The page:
Mandatory Sentence & the 10/20/Life Statute
A criminal lawyer needs to be aware of the application of these statutes as well as the application of other gun related offenses. For example, some defense lawyers are not aware that a felon in possession of firearm charge carries a three year minimum mandatory when there is actual possession but not when the felon is in constructive possession of the firearm.
The application of the 10/20/Life statute is particularly complicated. The 10/20/Life statute requires the Judge to sentence anyone convicted of certain felony offenses while armed with a firearm to a 10 year prison sentence. If the person discharged the firearm, the penalty is a mandatory minimum term of 20 years. If the person kills or seriously injures someone, the Judge must impose a minimum term of 25-years to life in prison.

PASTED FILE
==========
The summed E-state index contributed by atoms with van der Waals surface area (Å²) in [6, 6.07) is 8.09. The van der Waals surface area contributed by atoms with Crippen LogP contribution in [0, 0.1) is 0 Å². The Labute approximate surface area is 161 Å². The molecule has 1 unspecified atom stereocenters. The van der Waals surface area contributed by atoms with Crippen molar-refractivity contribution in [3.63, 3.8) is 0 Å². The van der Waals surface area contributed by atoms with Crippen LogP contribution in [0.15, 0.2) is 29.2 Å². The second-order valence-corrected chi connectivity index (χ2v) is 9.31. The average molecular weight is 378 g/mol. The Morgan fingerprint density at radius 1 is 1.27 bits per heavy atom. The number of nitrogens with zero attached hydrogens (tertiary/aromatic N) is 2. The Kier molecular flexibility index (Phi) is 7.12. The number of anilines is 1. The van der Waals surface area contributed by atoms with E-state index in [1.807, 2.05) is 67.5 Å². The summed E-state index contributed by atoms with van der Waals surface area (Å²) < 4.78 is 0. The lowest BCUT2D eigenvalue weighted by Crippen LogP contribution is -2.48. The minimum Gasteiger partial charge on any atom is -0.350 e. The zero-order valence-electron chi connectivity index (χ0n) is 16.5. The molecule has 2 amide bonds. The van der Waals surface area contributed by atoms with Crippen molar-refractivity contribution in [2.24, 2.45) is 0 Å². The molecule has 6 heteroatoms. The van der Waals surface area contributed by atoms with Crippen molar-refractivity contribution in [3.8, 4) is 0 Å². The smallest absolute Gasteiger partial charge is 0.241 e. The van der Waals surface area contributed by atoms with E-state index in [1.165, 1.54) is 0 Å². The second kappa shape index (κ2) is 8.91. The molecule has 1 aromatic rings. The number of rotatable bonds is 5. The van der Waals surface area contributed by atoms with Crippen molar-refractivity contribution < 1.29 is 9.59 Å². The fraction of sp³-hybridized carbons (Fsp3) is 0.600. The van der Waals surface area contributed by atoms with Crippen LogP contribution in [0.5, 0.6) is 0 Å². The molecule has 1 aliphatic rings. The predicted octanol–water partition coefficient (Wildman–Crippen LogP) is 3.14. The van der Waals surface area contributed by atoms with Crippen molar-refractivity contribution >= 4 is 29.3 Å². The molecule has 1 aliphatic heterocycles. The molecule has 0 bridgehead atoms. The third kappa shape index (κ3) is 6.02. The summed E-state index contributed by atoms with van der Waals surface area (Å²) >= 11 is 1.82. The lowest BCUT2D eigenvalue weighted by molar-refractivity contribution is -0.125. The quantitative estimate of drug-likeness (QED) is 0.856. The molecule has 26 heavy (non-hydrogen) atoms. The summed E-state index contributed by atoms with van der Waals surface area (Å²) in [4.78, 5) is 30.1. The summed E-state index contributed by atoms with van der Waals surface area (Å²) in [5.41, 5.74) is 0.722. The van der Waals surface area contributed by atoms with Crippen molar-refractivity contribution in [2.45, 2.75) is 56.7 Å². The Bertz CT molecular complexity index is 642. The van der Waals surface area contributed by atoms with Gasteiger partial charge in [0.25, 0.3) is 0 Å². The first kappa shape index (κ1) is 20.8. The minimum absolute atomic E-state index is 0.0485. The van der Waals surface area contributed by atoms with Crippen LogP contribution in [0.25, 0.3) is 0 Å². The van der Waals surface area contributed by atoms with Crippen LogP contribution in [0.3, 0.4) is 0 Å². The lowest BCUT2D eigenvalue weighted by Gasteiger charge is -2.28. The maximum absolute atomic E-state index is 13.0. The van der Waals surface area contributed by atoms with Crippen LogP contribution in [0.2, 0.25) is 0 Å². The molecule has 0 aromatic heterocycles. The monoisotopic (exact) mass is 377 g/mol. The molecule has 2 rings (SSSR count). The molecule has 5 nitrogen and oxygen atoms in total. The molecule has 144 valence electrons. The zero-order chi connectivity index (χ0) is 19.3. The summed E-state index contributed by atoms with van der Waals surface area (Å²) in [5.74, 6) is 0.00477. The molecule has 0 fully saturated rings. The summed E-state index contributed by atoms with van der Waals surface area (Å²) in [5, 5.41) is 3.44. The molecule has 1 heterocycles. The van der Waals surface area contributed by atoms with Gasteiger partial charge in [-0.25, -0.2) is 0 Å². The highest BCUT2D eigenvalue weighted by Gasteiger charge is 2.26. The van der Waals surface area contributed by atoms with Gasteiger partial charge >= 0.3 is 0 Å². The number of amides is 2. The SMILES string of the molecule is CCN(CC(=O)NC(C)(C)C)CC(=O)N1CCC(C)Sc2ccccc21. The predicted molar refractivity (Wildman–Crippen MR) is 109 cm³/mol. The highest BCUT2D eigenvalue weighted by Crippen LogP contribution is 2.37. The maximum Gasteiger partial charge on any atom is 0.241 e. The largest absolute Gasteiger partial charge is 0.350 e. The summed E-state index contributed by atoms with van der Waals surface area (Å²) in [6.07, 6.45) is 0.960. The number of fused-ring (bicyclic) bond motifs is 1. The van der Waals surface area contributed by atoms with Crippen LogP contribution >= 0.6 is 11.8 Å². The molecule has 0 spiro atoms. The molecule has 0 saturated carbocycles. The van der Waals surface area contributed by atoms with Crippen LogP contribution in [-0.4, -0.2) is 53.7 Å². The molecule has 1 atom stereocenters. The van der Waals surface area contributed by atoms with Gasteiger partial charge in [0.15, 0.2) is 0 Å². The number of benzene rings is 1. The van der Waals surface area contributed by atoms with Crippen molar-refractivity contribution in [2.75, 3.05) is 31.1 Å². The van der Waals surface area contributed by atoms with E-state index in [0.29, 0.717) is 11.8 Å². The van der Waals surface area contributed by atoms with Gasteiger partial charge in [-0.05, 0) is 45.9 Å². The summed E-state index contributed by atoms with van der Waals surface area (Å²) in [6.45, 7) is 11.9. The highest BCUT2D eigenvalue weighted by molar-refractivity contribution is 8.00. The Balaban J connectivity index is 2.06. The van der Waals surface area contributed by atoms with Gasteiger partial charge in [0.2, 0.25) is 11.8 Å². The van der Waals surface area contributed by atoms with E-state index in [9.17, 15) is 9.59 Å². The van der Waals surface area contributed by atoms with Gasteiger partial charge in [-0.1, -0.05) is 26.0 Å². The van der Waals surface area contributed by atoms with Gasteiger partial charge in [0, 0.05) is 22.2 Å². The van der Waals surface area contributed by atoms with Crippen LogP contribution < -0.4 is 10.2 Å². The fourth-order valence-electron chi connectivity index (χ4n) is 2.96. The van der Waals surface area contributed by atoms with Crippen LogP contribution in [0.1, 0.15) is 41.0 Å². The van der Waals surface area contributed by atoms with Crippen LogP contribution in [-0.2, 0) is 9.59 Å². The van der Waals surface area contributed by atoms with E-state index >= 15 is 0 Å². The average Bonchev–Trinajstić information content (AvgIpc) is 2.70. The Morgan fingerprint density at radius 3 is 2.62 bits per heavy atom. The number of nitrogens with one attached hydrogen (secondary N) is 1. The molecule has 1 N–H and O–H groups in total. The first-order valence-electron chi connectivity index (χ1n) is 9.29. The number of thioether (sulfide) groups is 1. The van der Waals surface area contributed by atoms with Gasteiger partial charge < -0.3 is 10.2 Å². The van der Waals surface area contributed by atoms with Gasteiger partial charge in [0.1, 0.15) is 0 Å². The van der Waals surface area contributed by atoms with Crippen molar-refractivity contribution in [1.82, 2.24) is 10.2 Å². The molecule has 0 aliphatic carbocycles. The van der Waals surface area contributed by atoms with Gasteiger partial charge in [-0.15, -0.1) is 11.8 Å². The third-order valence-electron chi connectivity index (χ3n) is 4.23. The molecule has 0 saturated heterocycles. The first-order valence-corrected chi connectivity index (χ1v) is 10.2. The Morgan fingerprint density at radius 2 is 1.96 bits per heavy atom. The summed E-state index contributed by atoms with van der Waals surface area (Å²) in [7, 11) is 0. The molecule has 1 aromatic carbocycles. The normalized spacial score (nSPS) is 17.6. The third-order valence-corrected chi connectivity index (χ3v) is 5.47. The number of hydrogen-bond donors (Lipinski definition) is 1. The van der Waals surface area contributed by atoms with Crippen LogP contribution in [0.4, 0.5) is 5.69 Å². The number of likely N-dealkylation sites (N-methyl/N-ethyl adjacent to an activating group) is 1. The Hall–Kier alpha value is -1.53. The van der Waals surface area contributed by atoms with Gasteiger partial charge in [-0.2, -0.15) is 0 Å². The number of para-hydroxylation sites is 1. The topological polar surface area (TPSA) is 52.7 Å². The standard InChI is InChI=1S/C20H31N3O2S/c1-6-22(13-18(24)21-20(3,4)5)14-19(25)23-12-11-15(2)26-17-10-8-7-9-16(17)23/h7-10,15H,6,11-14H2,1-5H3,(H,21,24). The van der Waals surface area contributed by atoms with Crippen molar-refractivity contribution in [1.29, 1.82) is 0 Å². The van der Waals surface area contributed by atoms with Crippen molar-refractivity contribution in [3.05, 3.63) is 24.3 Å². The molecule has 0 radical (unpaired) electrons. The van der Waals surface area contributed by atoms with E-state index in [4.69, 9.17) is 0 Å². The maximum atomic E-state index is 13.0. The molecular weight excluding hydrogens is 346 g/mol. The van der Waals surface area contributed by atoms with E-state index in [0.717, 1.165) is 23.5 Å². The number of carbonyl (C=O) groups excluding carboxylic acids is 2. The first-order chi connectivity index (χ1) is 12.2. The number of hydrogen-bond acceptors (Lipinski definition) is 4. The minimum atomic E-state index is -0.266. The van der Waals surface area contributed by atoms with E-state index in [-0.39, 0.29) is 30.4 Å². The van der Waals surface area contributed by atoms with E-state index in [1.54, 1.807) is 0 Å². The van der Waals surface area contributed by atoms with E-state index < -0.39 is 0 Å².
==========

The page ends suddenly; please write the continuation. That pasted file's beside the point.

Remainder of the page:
Unless you are under the age of 21 at the time of the offense, the Judge does not have any discretion to waive a minimum mandatory prison sentence related to the 10/20/Life statute. If the offense occurred when you were 21 years old or younger, the Judge has discretion to give you any sentence from probation up to 6 years in prison.